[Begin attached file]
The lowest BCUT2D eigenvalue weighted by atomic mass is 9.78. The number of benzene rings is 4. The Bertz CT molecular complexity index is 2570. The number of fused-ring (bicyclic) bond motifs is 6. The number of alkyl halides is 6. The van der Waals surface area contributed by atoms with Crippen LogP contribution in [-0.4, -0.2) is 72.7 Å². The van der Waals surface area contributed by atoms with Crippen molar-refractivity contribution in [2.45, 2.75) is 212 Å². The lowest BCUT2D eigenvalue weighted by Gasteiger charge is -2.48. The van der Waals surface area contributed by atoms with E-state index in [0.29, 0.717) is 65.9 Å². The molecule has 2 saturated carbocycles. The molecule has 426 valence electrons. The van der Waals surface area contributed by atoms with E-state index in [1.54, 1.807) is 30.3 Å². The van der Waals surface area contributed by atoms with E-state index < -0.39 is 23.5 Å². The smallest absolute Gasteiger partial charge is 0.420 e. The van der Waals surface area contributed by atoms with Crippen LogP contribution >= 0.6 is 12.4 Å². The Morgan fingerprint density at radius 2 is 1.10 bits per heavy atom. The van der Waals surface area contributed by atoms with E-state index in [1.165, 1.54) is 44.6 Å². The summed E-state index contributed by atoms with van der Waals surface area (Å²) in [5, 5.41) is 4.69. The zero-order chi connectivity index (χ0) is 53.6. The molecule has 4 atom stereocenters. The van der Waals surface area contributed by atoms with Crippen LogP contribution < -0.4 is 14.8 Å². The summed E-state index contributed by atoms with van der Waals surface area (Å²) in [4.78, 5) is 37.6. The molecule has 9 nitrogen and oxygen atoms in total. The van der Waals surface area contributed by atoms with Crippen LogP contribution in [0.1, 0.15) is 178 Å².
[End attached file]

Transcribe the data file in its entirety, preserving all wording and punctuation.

The lowest BCUT2D eigenvalue weighted by atomic mass is 9.78. The number of benzene rings is 4. The Bertz CT molecular complexity index is 2570. The number of fused-ring (bicyclic) bond motifs is 6. The number of alkyl halides is 6. The van der Waals surface area contributed by atoms with Crippen LogP contribution in [-0.4, -0.2) is 72.7 Å². The van der Waals surface area contributed by atoms with Crippen molar-refractivity contribution in [2.45, 2.75) is 212 Å². The lowest BCUT2D eigenvalue weighted by Gasteiger charge is -2.48. The van der Waals surface area contributed by atoms with E-state index in [0.29, 0.717) is 65.9 Å². The molecule has 2 saturated carbocycles. The molecule has 426 valence electrons. The van der Waals surface area contributed by atoms with E-state index in [1.54, 1.807) is 30.3 Å². The van der Waals surface area contributed by atoms with E-state index < -0.39 is 23.5 Å². The smallest absolute Gasteiger partial charge is 0.420 e. The van der Waals surface area contributed by atoms with Crippen LogP contribution >= 0.6 is 12.4 Å². The Morgan fingerprint density at radius 2 is 1.10 bits per heavy atom. The van der Waals surface area contributed by atoms with E-state index in [1.165, 1.54) is 44.6 Å². The summed E-state index contributed by atoms with van der Waals surface area (Å²) in [5, 5.41) is 4.69. The zero-order chi connectivity index (χ0) is 53.6. The molecule has 4 atom stereocenters. The van der Waals surface area contributed by atoms with Crippen LogP contribution < -0.4 is 14.8 Å². The summed E-state index contributed by atoms with van der Waals surface area (Å²) in [4.78, 5) is 37.6. The molecule has 9 nitrogen and oxygen atoms in total. The van der Waals surface area contributed by atoms with Crippen LogP contribution in [0.1, 0.15) is 178 Å².